The loss of housing affordability across the nation continues, with soaring home prices stripping away any earlier affordability gains, and Canada's most costly cities taking the biggest hit.

This comes after the "housing fever" that swept the nation last summer resulted in uneven affordability across the country in the fourth quarter, according to a new housing trends and affordability report from RBC economist Robert Hogue.

As a result, RBC’s affordability measure rose in all markets the bank tracks (an increase represents a loss of affordability), with Toronto, Ottawa, Vancouver, and Montreal recording the most significant price deterioration, as super-tight demand-supply conditions propelled property values at the fastest rates in years. 

However, price deterioration was less apparent in parts of the Prairies and Atlantic Canada, as upward price pressures were less intense in these regions despite sellers firmly in the driver’s seat.

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While it's no secret the pandemic caused a surge of interest for properties with larger living spaces, this growing trend has ultimately increased prices for single-detached homes -- which were already in short supply in many parts of Canada prior to the pandemic -- making it less affordable to buy them.

As a result, the typically calmer markets recorded some of the larger price increases -- narrowing their affordability advantage over big cities.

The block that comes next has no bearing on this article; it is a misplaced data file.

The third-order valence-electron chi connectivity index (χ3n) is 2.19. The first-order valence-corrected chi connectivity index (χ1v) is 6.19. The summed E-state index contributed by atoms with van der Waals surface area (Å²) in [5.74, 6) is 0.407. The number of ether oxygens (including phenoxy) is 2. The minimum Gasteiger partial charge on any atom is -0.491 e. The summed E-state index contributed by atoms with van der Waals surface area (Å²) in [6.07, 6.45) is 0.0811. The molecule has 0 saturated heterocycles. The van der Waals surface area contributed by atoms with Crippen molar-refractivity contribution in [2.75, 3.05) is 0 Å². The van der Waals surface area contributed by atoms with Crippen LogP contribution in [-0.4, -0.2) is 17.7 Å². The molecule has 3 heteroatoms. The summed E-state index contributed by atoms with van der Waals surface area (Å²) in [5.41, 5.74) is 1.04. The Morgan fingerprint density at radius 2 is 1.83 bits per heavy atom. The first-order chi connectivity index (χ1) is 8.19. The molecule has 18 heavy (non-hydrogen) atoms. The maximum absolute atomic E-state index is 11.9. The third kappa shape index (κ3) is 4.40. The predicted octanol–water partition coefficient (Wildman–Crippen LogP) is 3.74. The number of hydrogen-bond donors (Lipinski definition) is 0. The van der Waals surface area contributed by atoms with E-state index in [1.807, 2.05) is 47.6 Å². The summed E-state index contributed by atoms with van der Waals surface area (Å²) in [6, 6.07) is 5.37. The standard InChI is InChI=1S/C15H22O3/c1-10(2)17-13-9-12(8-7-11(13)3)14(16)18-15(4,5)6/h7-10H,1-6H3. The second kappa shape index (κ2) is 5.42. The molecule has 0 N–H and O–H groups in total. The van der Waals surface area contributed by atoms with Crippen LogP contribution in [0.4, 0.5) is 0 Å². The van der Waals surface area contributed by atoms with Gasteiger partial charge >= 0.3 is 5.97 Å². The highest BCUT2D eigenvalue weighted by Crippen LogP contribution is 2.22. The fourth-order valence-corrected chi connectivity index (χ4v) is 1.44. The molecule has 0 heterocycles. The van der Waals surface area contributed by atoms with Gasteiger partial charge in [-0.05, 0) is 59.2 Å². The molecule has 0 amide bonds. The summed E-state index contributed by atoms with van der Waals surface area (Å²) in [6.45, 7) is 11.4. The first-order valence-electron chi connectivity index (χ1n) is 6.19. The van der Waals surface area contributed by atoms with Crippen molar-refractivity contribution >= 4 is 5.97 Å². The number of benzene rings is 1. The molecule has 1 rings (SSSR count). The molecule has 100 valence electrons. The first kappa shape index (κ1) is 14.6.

What's more, Hogue says since the pandemic, mortgage carrying costs have also increased more as a share of household income in Windsor, Hamilton, Halifax, and London than in Vancouver, Toronto or Montreal. Toronto’s ratio, in fact, is still below pre-pandemic levels, despite rising in the fourth quarter.

Hogue said RBC’s measure for single-detached homes surged 1.4 percentage points to 54.7% in the fourth quarter, while condo apartment affordability, on the other hand, remained little changed for the most part with some markets seeing a small improvement.

Condo prices slipped in Toronto, Vancouver, Edmonton, and a few other markets in the face of "plentiful inventories," and RBC’s national condo measure inched 0.1 percentage points higher to 38.4%.

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With ownership costs rising in all markets last quarter, the most affordable markets in the country are found in Atlantic Canada and the Prairie Provinces.

Saint John (with an RBC aggregate measure of 23.1%), St. John’s (24.2%), and Regina (26.1%) continue to get top grades, while Vancouver (78.8%), Toronto (67.6%), and Victoria (55.3%), on the other hand, get the poorest scores.

What's more, following years’ long erosion, Montreal (43.5%) and Ottawa (40.0%) now pose a higher degree of strain for buyers — though, Hogue said it's not as extreme.

As for what's to come, Hogue saysthe near-term outlook is "grim" for home buyers, as further price escalations from earlier this year have made prospects even more challenging. At the same time, smaller markets are now starting to lose some of their affordability advantage, further adding stress to buyers who might be willing to move to a different town to find a home they can afford.

Though what might come as a surprise, Hogue says condo apartments remain the more viable option for many potential homeowners in 2021, however, the economist says he sees upward price pressure building for this segment later this year.

Affordable Housing